Or perhaps the client’s friend who cannot accept that her horse’s ever-increasing lameness issues could possibly be due to her farrier’s (bad) work, because he’s on the board of directors of a prominent farrier organization.


Perhaps the most potentially-serious example of this bad-information problem I’ve personally encountered of late was with my client whose horse’s normally-healthy hooves had begun losing sole concavity, developing white-line separation around the entire hoof wall, and frequently abscessing – all signs of a dietary problem leading to laminitis.

His veterinarian and barn manager both dismissed the idea of diet issues, instead blaming the horse’s problems on his hoof care. The vet carefully “explained” to him that the horse’s feet weren’t trimmed to “look like Quarter Horse feet,” and that the abscessing was caused by the forces at breakover traveling up the “long” toes and constantly bruising the tissue at the coronary band. I’m not going to describe the details of her recommended treatment now, because I may want to write a more detailed article about this entire experience in the future, but let’s just say it involved surgery, reshaping the hooves to “look more like a Quarter Horse,” and shoeing!

Fortunately, this horse owner isn’t one to merely accept what others say, regardless of their level of education, experience, or presumed expertise. He dismissed the vet’s explanation and advice as illogical, and, after discovering the barn manager had been feeding his horse three pounds of vitamin/mineral supplement a day instead of the recommended amount, he decided to move his horse to another facility. Within a few short weeks, the white-line separation had nearly disappeared, the sole concavity had reappeared, and no further abscessing had occurred – all with only dietary changes and without following any of the veterinarian’s recommendations.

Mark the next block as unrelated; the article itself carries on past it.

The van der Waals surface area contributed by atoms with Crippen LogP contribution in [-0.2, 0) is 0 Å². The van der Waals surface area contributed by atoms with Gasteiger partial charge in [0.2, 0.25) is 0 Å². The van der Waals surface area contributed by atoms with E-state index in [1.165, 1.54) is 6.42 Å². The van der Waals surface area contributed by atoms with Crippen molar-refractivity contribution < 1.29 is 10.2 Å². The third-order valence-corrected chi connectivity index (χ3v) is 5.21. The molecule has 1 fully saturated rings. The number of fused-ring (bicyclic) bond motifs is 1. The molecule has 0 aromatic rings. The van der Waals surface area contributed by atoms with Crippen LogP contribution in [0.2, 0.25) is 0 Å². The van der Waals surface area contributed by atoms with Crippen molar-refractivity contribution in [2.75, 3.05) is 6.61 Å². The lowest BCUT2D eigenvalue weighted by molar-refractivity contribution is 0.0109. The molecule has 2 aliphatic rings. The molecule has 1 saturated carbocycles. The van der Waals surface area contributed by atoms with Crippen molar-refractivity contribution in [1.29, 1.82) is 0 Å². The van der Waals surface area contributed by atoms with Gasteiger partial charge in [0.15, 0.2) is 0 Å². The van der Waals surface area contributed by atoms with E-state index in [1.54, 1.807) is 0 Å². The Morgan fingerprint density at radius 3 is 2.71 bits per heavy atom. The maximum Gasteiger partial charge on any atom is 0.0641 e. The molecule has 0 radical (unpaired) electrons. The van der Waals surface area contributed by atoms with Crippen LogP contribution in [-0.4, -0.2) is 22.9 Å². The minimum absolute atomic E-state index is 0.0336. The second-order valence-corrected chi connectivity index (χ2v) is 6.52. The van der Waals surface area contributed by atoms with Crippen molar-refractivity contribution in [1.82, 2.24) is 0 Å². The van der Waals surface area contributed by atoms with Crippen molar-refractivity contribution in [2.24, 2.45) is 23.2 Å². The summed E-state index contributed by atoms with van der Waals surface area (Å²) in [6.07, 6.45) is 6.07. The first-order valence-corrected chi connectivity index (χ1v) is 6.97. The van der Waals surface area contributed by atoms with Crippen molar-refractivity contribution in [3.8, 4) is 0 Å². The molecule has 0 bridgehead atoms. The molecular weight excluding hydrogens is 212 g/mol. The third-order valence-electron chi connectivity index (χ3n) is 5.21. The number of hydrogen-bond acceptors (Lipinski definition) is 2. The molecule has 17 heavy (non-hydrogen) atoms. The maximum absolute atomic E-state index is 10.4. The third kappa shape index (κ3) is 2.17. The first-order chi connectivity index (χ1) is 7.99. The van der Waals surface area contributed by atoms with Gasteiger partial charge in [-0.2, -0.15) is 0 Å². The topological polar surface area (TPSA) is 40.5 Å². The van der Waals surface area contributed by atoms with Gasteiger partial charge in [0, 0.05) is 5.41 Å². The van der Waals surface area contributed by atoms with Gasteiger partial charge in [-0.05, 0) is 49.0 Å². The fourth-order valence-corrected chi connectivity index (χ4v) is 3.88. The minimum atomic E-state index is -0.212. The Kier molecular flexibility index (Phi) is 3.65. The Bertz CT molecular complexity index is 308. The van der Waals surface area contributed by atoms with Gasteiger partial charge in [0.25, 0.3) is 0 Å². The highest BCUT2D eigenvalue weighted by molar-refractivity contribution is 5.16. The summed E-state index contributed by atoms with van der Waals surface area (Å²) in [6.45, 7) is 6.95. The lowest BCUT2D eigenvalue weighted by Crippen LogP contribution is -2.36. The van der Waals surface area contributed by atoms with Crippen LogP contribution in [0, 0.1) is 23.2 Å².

My point in bringing up this particular client’s experience is only to hopefully reinforce to you my strongly-held belief that one must always question advice, no matter the source! (For a more in-depth look at bad advice from “experts” that nearly cost one horse his life, check out Toy Story.) Insist any advisor explain his or her recommendations until you feel confident that the logic behind them is sound. Avoid courses of action that strain credibility, or seem unduly complicated and counter-intuitive. The design of the horse’s limbs makes sense; so, therefore, should any advice about caring for them.

The graphics I’ve included in this article illustrate a fine example of a very common practice endorsed by many, many veterinarians and farriers that completely falls apart under close scrutiny. Most people will readily grasp the absurdity of believing tire shape can somehow fix the bend in the axle, yet many will just as quickly accept exactly the same premise when “special” trimming and/or shoeing is touted as a “treatment” for their horse’s splayed or pigeon-toed legs. What, exactly, compels someone to out-and-out reject the former, but never question and, instead, accept the latter? If every horse owner would just take the time to think through every piece of advice, carefully considering not only the source, but also what’s actually being offered, I believe our horses would experience far more freedom of motion and long-term soundness.


I encounter many different types of people from many different walks of life in my hoof care practice. Like the woman I mentioned in the first paragraph of this article, a large number of them have suffered through my sometimes lengthy explanations of how and why I do what I do when I care for horses. And what, besides their love for horses, do most of these folks have in common? It’s those “three little words” they utter after the explanations have been offered and considered, most often in light of others’ prior offerings on the same subject:

“That Makes Sense!”